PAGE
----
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Honest Talk in the Body Acceptance Movement

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Transformational leaders inspire by challenging what we hold to be true. They demand that we examine our assumptions, question their validity, and encourage discourse.

Especially when doing so makes us uncomfortable.

Jess Weiner, in her recent article, "Loving My Body Almost Killed Me," in the September issue of Glamour, shows that she is this transformational leader. In sum, Weiner argues that overweight women rationalize ignoring their physical health as a response to the thin-obsessed culture we live in. Make no mistake, Weiner clearly understands the profoundly negative consequences for all women chasing the thin body ideal. But she is also drawing attention to a body acceptance movement that convinces women to turn a blind eye to the very real health problems linked to obesity.

It is essential to women's emotional health to love their body in spite of the constant messages we get that we only deserve to do so if we are as thin as we are told to be. But somewhere along the way we lost the overall point: women's emotional and physical health are interconnected and we do ourselves a grave disservice if we don't take care of our physical health because we are so busy defending ourselves from the emotional tyranny of being thin.

Weiner had this epiphany at a moment when self-reflection was probably the last thing she wanted to do. Weiner was challenged by a woman in a public forum about her right to speak on woman's health because she herself was overweight. This woman forced Weiner to look at a very uncomfortable truth. Superficial leaders would have responded with a quick dismissive comeback; never having the courage to recognize any of the truth in the speaker's question. True leaders take these difficult moments and face them head on. That is exactly what Weiner did. As she writes in the Glamour article:

I'd written books and magazine columns, appeared countless times on Oprah and other TV shows, and given hundreds of speeches telling women to love themselves no matter what their size. But now it was time to consider not just my self-esteem but also my wellbeing... I couldn't remember the last time I'd been to the doctor. My body wasn't anyone else's business, but had I done everything I could to make it my business?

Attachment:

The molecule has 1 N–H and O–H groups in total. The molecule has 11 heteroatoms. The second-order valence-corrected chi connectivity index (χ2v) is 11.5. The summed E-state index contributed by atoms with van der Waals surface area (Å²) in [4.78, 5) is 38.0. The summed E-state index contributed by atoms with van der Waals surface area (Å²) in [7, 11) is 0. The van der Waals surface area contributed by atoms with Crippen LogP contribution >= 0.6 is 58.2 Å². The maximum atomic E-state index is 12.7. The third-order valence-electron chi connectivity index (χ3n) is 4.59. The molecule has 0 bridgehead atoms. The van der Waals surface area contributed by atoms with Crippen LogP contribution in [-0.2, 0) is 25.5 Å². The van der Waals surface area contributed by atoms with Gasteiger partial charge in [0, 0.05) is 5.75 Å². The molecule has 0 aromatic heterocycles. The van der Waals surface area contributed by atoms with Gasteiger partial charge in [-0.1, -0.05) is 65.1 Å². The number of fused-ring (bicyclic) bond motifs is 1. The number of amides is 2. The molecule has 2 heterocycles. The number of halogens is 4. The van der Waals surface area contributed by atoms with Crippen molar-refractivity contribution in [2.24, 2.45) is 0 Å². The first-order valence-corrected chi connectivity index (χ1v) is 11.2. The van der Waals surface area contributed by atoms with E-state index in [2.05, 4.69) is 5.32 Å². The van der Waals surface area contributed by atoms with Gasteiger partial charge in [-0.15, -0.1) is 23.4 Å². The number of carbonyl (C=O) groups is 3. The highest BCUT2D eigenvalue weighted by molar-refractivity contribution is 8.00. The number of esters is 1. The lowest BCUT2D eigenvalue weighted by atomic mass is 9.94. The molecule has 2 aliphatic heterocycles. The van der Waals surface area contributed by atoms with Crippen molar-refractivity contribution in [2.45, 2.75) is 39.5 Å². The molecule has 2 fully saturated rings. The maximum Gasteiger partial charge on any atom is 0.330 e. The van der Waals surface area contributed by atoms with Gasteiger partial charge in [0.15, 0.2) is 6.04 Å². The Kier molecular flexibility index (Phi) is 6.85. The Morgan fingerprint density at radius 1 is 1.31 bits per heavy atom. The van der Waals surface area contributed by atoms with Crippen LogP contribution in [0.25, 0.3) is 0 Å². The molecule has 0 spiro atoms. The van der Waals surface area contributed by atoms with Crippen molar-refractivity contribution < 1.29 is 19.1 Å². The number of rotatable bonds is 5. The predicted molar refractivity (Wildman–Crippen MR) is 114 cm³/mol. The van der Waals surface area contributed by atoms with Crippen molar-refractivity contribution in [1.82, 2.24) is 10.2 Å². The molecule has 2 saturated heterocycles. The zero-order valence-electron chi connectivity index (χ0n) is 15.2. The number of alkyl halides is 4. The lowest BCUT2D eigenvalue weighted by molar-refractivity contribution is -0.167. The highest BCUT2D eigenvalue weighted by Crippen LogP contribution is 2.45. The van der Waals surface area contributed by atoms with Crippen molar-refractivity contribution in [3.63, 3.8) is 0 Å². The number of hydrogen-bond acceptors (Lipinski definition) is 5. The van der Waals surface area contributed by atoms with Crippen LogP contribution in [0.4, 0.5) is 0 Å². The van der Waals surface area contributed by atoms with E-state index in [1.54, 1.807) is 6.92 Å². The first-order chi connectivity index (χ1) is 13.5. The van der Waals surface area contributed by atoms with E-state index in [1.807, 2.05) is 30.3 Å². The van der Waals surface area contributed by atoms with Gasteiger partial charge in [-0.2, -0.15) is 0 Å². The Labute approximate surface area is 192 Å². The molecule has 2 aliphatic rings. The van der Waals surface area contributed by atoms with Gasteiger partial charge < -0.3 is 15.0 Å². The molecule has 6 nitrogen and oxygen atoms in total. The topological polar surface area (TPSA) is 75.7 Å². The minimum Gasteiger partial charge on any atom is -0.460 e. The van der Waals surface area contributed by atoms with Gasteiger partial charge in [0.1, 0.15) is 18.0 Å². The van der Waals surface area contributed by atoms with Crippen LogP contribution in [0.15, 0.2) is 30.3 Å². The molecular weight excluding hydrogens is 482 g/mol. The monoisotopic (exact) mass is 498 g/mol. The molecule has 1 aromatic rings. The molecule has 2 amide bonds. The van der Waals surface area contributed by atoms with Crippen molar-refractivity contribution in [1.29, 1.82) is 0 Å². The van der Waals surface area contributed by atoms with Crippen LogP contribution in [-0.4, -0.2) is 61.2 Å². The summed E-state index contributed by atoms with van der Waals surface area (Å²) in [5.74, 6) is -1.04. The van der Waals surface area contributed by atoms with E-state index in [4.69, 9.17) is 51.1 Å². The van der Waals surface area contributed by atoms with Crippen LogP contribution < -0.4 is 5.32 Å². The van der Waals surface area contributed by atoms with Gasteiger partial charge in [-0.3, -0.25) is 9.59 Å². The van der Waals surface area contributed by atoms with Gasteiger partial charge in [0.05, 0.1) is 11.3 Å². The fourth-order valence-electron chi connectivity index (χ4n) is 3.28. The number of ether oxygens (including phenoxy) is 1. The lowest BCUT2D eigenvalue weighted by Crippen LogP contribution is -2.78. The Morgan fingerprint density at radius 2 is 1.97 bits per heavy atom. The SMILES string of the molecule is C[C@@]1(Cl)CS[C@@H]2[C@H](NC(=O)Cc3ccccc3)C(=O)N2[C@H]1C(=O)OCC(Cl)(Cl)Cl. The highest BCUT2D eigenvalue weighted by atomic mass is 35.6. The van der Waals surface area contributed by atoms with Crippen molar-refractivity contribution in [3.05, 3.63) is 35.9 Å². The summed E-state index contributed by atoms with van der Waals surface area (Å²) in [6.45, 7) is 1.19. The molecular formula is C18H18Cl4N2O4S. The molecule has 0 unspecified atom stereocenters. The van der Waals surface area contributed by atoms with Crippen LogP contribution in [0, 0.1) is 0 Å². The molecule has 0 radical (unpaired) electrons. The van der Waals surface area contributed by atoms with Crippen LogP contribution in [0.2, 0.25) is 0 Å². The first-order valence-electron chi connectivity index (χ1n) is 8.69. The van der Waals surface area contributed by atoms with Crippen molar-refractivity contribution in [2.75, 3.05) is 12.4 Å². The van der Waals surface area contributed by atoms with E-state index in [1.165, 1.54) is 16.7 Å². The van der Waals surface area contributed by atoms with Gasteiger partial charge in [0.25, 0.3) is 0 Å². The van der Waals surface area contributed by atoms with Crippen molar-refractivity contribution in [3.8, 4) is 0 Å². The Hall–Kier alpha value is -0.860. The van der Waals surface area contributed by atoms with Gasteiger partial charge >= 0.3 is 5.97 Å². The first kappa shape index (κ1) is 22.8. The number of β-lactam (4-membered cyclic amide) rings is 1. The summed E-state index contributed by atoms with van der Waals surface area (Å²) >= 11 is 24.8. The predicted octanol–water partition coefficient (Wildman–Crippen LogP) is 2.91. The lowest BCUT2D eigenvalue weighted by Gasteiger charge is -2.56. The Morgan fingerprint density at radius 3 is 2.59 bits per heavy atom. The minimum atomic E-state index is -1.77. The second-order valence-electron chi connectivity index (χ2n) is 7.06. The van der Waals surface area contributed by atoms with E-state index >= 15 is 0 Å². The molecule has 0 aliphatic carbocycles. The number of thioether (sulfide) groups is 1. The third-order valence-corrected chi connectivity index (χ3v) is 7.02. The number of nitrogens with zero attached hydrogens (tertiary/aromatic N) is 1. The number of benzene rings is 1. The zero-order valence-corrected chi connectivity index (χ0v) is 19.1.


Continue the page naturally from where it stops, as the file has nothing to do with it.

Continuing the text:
Weiner's call to action is not limited to herself. It is also a call to action for other women. But some may not see it that way. Instead, Weiner's argument may be labeled by some as disloyal to overweight women. It is not. When we require ideological purity in our discourse, we by definition stop the authenticity of that discourse.

I know something of this experience. When I first started writing about the mean things girls do to each other, some of my colleagues believed I was wrong to bring it up. I was accused of being disloyal, unfairly blaming girls, or creating conflict within the girls' self-esteem movement. What I believed, and continue to believe to this day, is that girls and women are only able to reach their true potential and have authentic relationships if they are honest and self-reflective. It's just too easy to accept the easy answers and silence the difficult ones.

It doesn't matter if the issue is women's weight or girls' cruelty. Women, individually and collectively, must challenge themselves. They must see that loyalty is speaking the truth precisely in those moments when you know something is wrong; when you fear rejection and backlash from your community but you speak out anyway. As a leader in the body acceptance movement, it is critical that Weiner's article fosters dialogue among women. By doing so she's not only taking care of her emotional and physical health but also role-modeling what it means to be an empowered courageous leader.